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Liberty Ridge Search Comes to Tragic Conclusion

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Date: May 31, 2014
Contact: Patti Wold, Information Officer, 360-569-6701

Searchers located climbing gear and detected signals from avalanche beacons at the top of the Carbon Glacier at 9,500 feet in elevation during an extensive search for six missing climbers today. All indications point toward a fall of 3,300 feet from near the party's last known location at 12,800 feet on Liberty Ridge. There is no viable chance of survival from such a fall. The Liberty Ridge route is one of the more technical and advanced routes on the mountain.

The area the avalanche beacons were detected on the Carbon Glacier is extremely dangerous due to continuous rock and ice fall. At this point there are no plans to put people on the ground at the site because of the ongoing hazards. In the weeks and months to come the site will be checked periodically by aircraft. As snow melts and conditions change potential opportunities for a helicopter-based recovery will continue to be evaluated. There is no certainty that recovery is possible given the location.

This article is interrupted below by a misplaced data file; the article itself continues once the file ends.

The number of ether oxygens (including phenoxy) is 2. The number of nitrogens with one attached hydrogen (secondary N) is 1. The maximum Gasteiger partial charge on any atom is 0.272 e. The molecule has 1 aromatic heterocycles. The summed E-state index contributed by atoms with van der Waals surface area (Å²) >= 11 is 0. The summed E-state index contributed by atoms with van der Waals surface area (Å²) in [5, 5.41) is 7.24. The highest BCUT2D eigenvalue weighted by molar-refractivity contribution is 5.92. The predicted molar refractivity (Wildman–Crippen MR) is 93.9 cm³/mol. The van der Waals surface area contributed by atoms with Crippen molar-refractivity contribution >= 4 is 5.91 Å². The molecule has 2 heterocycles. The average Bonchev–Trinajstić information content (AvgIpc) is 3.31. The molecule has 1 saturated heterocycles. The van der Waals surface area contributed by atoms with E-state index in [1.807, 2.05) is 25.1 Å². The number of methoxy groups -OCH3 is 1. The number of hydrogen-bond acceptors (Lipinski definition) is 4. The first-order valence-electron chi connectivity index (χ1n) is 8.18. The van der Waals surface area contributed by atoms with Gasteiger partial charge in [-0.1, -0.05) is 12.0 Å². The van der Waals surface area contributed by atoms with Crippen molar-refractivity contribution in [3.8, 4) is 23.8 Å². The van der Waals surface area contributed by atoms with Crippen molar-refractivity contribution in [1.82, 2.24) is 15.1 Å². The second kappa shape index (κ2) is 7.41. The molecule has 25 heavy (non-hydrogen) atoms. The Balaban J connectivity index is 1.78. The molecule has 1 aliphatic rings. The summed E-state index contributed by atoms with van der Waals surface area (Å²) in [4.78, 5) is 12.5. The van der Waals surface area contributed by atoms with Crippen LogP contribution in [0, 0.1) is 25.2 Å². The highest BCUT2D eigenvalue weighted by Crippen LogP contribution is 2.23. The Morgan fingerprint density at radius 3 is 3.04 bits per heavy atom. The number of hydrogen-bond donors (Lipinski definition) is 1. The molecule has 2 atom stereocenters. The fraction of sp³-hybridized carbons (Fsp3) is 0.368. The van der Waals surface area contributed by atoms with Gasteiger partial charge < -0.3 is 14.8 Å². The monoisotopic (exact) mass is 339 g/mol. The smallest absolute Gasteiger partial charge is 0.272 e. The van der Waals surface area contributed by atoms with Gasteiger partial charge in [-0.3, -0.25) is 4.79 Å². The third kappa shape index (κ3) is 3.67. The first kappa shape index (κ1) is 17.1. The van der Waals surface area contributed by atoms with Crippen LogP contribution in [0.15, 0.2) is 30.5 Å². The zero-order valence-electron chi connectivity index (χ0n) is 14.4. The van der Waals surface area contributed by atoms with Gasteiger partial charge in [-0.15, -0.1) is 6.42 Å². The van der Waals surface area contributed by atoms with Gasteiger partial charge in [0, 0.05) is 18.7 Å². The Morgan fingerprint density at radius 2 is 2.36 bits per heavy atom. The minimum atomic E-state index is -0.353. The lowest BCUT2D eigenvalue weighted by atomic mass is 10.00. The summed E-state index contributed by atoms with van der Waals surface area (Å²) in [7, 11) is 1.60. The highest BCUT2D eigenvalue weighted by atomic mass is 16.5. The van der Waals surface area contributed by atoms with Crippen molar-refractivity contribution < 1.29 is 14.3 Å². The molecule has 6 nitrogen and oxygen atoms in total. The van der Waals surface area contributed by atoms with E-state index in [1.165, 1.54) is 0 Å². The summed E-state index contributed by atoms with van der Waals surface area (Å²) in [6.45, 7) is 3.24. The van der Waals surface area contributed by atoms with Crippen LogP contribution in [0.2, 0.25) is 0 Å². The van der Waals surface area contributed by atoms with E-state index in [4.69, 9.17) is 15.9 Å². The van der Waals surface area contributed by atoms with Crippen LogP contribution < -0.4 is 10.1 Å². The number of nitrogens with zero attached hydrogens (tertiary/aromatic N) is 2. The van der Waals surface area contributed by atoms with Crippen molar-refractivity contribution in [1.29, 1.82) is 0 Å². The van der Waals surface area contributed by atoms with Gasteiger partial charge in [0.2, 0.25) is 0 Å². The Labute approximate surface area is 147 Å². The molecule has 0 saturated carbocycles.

"This accident represents a horrific loss for our guide partners and the families and loved ones of every one of the climbers lost on the mountain" stated Superintendent Randy King. "The climbing community is a small one and a close one and a loss of this magnitude touches many. Our thoughts are with everyone affected by this tragic accident."

The party, consisting of two skilled climbing guides and four clients, began their climb on Monday, May 26, and was due out on Friday, May 30th. Alpine Ascents last spoke with their guides on Wednesday at 6:00 pm by satellite phone. At that time the party was at 12,800 feet with plans to overnight. Alpine Ascents reported the party missing at 4:30 pm on Friday, May 30th, when they failed to return to the trailhead as expected.

A ground search of the Liberty Ridge route and the Bergschrund was conducted by a team of three Mount Rainier National Park climbing rangers. The US Army Reserve 214th Air Division out of Joint Base Lewis McChord and Northwest Helicopters conducted the air search working with park rangers.

-NPS-

 

Did You Know?

Artist rendering of the Osceola Mudflow releasing from Mount Rainier.

About 5,600 years ago the summit and northeast face of Mount Rainier fell away in a massive landslide accompanied by volcanic explosions. The Osceola Mudflow, a towering wall of mud and rock, thundered down the White River Valley where it deposited 600' of debris eventually reaching the Puget Sound.